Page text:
The earliest sections of human choroid at 9 weeks' gestation did not reveal any CD44+ cells in the developing choroid (Fig. 1A); however, by14 weeks' gestation there were CD44+ cells in the stroma (Fig. 1B, arrows), and by 18 weeks' gestation both the stroma (Fig. 1C, arrowheads) and the developing blood vessels (Fig. 1C, arrows) contained CD44+ cells. Double staining of sections at 14 weeks' gestation with CD44 and αSMA revealed some cells that were CD44+ and αSMA+ (Figs. 1D, 1E, arrows). At both these ages (14 and 18 weeks' gestation), the double-labeled CD44+/αSMA+ cells appeared to be associating with other αSMA+ cells and coalescing to form blood vessels. When sections were stained with CD44 and CD34, there were similarly some double-stained CD44+ and CD34+ cells (Fig. 1F, arrows). In all three sections (Figs. 1D–F), not all cells were double stained. These results were confirmed in choroidal wholemounts, where it was also evident that some cells stained for both CD44 and αSMA and some cells stained for both CD44 and CD39 (Figs. 1G–J). These cell populations were visible in the same sections, suggesting that CD44+ stem cells give rise to both SMCs and vascular endothelial cells. The confocal sections in Figures 1H, 1L, and 1P were very thin and were picked to show that SMA+/CD44+ cells were lining the vessels. An artifact of this thin section was that SMA appeared to stain the outside, not the cytoplasm, of some cells. However, all the cells in these sections did have cytoplasmic staining of SMA. 
Figure 1.
 
CD44+ hematopoietic stem cells give rise to both mural cells and vascular endothelial cells in the choroid. (AF) Cross-sections of human choroid at different ages. At 9 weeks' gestation, CD44 cells are not present in the developing choroid (A). By 14 weeks' gestation, CD44+ cells are present in the developing choroidal stroma (B, arrows). By 18 weeks' gestation, CD44+ cells are throughout the stroma of the choroid (C, arrowheads) and staining cells are associated with the developing vessels (C, arrows). Pink: SMA. Brown: CD44. Arrows: double-labeled brown and pink cells clearly associated with the blood vessels. At 14 and 19 weeks' gestation there were some CD44+/SMA+ cells lining the vessel walls (DE, arrows), but not all cells were double stained. Some single-stained CD44 (brown) cells were present in the stroma. At 19 weeks' gestation there were also some CD44+/CD34+ cells lining the vessel walls (F, arrows) but again, not all cells were double stained. (GJ) Human choroid at 12 weeks' gestation stained with CD44, SMA, and CD39. Cells staining for both CD44 and SMA suggest that CD44+ stem cells give rise to SMCs, and cells staining for both CD44 and CD39 suggest that CD44+ stem cells can also give rise to CD39+ vascular endothelial cells. (KN) Z section of the top of a vessel in the human choroid at 20 weeks' gestation showing the relationship among CD44, SMA, and CD39. (OR) Mid vessel section of the same vessel.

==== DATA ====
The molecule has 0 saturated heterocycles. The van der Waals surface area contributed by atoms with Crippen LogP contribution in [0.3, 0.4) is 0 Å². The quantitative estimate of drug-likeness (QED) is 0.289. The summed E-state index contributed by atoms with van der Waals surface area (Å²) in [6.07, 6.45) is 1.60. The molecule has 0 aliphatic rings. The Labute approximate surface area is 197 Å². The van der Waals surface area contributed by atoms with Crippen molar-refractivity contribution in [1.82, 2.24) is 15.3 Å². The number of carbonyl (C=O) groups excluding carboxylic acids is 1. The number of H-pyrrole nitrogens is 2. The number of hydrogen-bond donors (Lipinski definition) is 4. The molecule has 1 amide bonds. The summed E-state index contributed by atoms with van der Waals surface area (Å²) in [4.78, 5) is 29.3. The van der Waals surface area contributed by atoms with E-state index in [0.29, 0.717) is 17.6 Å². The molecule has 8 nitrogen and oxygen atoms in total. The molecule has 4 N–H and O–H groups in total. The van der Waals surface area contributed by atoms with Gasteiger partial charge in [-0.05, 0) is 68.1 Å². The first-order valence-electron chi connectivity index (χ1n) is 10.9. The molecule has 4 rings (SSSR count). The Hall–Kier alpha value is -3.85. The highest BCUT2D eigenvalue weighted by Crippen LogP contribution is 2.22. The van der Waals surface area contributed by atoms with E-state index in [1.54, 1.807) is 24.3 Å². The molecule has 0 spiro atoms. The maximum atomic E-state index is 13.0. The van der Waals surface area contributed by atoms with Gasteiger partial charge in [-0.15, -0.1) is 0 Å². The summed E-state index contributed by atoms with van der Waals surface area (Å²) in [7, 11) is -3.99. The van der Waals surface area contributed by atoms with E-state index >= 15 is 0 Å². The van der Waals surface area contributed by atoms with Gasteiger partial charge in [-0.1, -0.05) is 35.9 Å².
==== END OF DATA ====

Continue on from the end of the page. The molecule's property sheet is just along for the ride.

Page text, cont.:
Figure 1.
 
CD44+ hematopoietic stem cells give rise to both mural cells and vascular endothelial cells in the choroid. (AF) Cross-sections of human choroid at different ages. At 9 weeks' gestation, CD44 cells are not present in the developing choroid (A). By 14 weeks' gestation, CD44+ cells are present in the developing choroidal stroma (B, arrows). By 18 weeks' gestation, CD44+ cells are throughout the stroma of the choroid (C, arrowheads) and staining cells are associated with the developing vessels (C, arrows). Pink: SMA. Brown: CD44. Arrows: double-labeled brown and pink cells clearly associated with the blood vessels. At 14 and 19 weeks' gestation there were some CD44+/SMA+ cells lining the vessel walls (DE, arrows), but not all cells were double stained. Some single-stained CD44 (brown) cells were present in the stroma. At 19 weeks' gestation there were also some CD44+/CD34+ cells lining the vessel walls (F, arrows) but again, not all cells were double stained. (GJ) Human choroid at 12 weeks' gestation stained with CD44, SMA, and CD39. Cells staining for both CD44 and SMA suggest that CD44+ stem cells give rise to SMCs, and cells staining for both CD44 and CD39 suggest that CD44+ stem cells can also give rise to CD39+ vascular endothelial cells. (KN) Z section of the top of a vessel in the human choroid at 20 weeks' gestation showing the relationship among CD44, SMA, and CD39. (OR) Mid vessel section of the same vessel.
At 20 weeks' gestation, CD44+ and CD39+ cells are still visible in the stroma (Figs. 1K–N). It is clear that the SMA+ cells have aligned themselves on the outside of the blood vessel (Figs. 1G–R).